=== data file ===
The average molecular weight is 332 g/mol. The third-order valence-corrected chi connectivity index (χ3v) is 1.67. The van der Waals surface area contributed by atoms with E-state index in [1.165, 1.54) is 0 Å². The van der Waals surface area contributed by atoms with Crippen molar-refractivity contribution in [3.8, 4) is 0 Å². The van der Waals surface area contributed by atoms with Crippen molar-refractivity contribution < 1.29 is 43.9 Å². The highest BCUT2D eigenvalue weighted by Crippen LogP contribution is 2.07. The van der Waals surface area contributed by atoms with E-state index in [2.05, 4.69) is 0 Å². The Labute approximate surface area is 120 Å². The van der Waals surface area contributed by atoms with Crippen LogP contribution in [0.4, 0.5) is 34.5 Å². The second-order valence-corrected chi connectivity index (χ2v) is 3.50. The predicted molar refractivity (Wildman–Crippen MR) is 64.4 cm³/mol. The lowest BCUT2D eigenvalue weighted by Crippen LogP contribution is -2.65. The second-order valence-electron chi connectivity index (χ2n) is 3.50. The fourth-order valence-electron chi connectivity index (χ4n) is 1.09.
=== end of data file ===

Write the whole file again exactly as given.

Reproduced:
The average molecular weight is 332 g/mol. The third-order valence-corrected chi connectivity index (χ3v) is 1.67. The van der Waals surface area contributed by atoms with E-state index in [1.165, 1.54) is 0 Å². The van der Waals surface area contributed by atoms with Crippen molar-refractivity contribution in [3.8, 4) is 0 Å². The van der Waals surface area contributed by atoms with Crippen molar-refractivity contribution < 1.29 is 43.9 Å². The highest BCUT2D eigenvalue weighted by Crippen LogP contribution is 2.07. The van der Waals surface area contributed by atoms with E-state index in [2.05, 4.69) is 0 Å². The Labute approximate surface area is 120 Å². The van der Waals surface area contributed by atoms with Crippen LogP contribution in [0.4, 0.5) is 34.5 Å². The second-order valence-corrected chi connectivity index (χ2v) is 3.50. The predicted molar refractivity (Wildman–Crippen MR) is 64.4 cm³/mol. The lowest BCUT2D eigenvalue weighted by Crippen LogP contribution is -2.65. The second-order valence-electron chi connectivity index (χ2n) is 3.50. The fourth-order valence-electron chi connectivity index (χ4n) is 1.09.